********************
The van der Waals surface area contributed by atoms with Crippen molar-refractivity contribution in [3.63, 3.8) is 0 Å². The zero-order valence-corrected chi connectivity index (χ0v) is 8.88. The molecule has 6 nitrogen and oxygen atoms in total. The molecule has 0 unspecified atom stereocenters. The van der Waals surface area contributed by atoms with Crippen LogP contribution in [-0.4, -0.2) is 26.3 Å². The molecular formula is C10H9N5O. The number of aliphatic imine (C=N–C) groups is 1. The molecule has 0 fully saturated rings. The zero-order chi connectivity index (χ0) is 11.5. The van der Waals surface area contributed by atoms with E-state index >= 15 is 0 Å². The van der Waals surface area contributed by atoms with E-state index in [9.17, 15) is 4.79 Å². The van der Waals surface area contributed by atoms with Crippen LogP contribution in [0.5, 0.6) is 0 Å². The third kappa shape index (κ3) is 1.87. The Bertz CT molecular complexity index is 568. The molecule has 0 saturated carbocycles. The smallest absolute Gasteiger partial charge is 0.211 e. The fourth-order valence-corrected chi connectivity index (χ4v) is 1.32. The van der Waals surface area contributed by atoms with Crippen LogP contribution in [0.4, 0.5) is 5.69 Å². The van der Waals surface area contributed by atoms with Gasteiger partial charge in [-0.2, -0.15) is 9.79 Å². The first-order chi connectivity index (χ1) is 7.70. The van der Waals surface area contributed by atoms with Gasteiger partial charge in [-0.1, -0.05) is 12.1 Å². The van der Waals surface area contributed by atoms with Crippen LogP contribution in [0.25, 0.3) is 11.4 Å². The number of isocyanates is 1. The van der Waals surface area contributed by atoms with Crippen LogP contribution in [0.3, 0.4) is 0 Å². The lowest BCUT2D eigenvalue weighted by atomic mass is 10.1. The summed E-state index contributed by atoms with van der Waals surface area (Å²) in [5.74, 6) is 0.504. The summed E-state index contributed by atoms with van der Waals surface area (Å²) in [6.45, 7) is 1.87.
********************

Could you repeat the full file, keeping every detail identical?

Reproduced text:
The van der Waals surface area contributed by atoms with Crippen molar-refractivity contribution in [3.63, 3.8) is 0 Å². The zero-order valence-corrected chi connectivity index (χ0v) is 8.88. The molecule has 6 nitrogen and oxygen atoms in total. The molecule has 0 unspecified atom stereocenters. The van der Waals surface area contributed by atoms with Crippen LogP contribution in [-0.4, -0.2) is 26.3 Å². The molecular formula is C10H9N5O. The number of aliphatic imine (C=N–C) groups is 1. The molecule has 0 fully saturated rings. The zero-order chi connectivity index (χ0) is 11.5. The van der Waals surface area contributed by atoms with E-state index >= 15 is 0 Å². The van der Waals surface area contributed by atoms with E-state index in [9.17, 15) is 4.79 Å². The van der Waals surface area contributed by atoms with Crippen LogP contribution in [0.5, 0.6) is 0 Å². The third kappa shape index (κ3) is 1.87. The Bertz CT molecular complexity index is 568. The molecule has 0 saturated carbocycles. The smallest absolute Gasteiger partial charge is 0.211 e. The fourth-order valence-corrected chi connectivity index (χ4v) is 1.32. The van der Waals surface area contributed by atoms with Crippen LogP contribution in [0.4, 0.5) is 5.69 Å². The van der Waals surface area contributed by atoms with Gasteiger partial charge in [-0.2, -0.15) is 9.79 Å². The first-order chi connectivity index (χ1) is 7.70. The van der Waals surface area contributed by atoms with Gasteiger partial charge in [-0.1, -0.05) is 12.1 Å². The van der Waals surface area contributed by atoms with Crippen LogP contribution in [0.25, 0.3) is 11.4 Å². The number of isocyanates is 1. The van der Waals surface area contributed by atoms with Crippen LogP contribution in [0.3, 0.4) is 0 Å². The lowest BCUT2D eigenvalue weighted by atomic mass is 10.1. The summed E-state index contributed by atoms with van der Waals surface area (Å²) in [5.74, 6) is 0.504. The summed E-state index contributed by atoms with van der Waals surface area (Å²) in [6.45, 7) is 1.87.